The National University’s Volcanological and Seismological Observatory of Costa Rica (OVSICORI) released images and video Friday of recent activity at Turrialba Volcano, which in the past week continued to spew ash, gas and incandescent rocks.
Footage obtained using both normal and thermal cameras located near the crater shows hot emissions of gas and rock during a small eruption recorded on Oct. 26.
Expelled rocks (ballistics) up to 40 centimeters (16 inches) and weighing up to 1 kilogram were found 400 meters from the crater.
Rocks are registering temperatures of up to 500 degrees Celsius (932 °F). OVSCORI collected some that registered over 140 °C (284 °F) an hour after they landed.
Ash and vapor eruptions resumed two weeks ago, following a brief period of low activity, but volcanologists say they are part of the volcano’s normal cycle.
Eruptions this week were mostly brief, but one recorded at about 5 a.m. Friday lasted for 20 minutes, OVSICORI reported.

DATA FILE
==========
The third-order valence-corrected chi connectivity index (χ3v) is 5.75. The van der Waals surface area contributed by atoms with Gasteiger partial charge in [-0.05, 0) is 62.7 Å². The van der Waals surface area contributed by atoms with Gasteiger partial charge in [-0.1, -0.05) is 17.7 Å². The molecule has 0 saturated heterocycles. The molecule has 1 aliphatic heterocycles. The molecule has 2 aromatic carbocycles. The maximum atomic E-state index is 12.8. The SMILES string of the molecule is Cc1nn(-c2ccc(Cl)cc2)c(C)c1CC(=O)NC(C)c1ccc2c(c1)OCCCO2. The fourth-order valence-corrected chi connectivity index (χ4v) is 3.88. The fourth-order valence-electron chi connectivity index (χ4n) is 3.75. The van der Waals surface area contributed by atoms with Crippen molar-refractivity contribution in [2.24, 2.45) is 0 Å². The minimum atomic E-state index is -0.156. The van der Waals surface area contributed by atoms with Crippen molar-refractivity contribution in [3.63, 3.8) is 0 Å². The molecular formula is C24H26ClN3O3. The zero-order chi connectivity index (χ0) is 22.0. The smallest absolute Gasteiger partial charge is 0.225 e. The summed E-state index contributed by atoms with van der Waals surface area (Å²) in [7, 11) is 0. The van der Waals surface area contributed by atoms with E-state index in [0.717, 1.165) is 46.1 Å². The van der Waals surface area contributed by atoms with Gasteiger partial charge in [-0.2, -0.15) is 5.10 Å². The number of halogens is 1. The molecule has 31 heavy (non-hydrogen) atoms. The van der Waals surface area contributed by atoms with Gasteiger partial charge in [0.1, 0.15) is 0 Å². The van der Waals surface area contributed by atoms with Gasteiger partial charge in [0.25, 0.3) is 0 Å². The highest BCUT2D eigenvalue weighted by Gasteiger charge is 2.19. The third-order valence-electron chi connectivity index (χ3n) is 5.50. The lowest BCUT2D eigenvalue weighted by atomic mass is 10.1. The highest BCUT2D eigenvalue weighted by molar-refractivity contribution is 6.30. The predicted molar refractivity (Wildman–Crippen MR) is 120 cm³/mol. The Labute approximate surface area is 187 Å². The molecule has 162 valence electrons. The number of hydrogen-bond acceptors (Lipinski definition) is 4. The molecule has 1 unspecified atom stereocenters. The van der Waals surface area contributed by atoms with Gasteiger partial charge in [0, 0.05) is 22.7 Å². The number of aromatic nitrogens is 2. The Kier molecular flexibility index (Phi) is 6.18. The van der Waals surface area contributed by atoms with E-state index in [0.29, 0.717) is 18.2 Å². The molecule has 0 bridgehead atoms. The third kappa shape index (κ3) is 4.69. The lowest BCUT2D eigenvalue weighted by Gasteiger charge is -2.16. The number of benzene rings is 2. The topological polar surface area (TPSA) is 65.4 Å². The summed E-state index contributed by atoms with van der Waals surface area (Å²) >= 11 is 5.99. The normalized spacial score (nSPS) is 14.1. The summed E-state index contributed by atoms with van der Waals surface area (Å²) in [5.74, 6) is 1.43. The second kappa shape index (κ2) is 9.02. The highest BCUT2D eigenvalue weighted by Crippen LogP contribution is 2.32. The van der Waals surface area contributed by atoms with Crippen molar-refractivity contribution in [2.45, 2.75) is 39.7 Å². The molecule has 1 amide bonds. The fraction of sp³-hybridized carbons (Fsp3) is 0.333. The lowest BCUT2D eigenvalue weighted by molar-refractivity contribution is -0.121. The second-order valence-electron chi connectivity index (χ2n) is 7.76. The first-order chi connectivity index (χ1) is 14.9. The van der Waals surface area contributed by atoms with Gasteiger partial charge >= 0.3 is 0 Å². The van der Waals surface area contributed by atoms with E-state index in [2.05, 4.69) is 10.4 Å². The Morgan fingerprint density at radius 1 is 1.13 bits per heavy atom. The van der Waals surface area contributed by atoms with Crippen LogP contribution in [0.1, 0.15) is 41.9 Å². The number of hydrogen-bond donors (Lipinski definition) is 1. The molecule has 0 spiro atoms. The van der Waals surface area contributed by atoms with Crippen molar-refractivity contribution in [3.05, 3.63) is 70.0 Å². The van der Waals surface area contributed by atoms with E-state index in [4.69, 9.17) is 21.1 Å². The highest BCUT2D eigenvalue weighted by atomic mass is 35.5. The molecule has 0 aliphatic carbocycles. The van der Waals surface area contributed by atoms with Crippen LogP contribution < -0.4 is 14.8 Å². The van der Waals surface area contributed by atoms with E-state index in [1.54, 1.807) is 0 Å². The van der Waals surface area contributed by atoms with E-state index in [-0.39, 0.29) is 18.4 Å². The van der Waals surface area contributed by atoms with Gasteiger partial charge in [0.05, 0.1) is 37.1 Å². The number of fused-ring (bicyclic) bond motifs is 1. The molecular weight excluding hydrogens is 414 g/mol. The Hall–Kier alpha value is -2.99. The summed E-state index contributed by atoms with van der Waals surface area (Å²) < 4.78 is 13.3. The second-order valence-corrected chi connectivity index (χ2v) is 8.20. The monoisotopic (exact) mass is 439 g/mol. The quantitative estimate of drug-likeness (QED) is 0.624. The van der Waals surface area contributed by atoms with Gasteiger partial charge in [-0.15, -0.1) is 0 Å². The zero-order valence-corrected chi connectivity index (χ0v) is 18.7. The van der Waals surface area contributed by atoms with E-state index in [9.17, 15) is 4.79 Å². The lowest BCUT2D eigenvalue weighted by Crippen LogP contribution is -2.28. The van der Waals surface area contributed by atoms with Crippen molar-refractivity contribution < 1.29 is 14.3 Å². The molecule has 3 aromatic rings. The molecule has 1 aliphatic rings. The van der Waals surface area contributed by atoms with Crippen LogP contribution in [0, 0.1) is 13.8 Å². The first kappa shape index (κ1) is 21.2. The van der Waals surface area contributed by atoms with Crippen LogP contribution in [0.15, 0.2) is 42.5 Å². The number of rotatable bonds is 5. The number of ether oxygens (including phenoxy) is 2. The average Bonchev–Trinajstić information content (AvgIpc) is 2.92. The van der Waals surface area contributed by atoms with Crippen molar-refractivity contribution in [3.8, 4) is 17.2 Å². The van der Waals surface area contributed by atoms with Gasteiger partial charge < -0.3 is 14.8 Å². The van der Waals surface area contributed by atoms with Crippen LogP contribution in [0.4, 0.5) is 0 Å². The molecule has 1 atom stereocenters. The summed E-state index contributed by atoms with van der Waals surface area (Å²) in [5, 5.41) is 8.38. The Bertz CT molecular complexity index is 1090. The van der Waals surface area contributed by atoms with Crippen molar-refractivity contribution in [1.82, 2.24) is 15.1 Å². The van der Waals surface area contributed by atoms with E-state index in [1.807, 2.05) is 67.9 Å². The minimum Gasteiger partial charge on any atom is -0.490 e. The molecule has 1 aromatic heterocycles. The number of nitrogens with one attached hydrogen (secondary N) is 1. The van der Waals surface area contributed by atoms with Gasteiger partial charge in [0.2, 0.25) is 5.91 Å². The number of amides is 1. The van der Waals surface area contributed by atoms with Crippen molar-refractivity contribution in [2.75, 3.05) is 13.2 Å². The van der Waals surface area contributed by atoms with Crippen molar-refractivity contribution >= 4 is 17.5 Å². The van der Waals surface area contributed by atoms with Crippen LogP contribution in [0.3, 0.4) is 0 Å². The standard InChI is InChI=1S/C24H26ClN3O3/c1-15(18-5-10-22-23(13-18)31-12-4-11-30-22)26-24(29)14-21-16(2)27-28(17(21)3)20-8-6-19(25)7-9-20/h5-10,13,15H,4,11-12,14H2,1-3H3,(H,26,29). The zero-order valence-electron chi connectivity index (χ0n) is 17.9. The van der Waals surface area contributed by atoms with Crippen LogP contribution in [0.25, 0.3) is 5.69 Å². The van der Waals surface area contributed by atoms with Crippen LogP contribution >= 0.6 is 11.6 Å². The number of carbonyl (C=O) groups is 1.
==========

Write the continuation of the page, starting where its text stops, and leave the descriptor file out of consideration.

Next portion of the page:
Turrialba Volcano, located 50 kilometers east of San José, has seen constant activity for about five years.
According to OVSICORI, Turrialba’s most recent eruptive cycle began on Oct. 10 with several tremors and a strong eruption on Oct. 16 that launched ash 800 meters into the air. Eruptions restarted on Oct. 23, and the volcano has since maintained intermittent activity.
The National Emergency Commission keeps a two-kilometer perimeter around the crater closed to tourists. Currently, only experts from OVSICORI and the National Seismological Network are allowed in the crater’s area, usually to take measurements and for cleaning their equipment.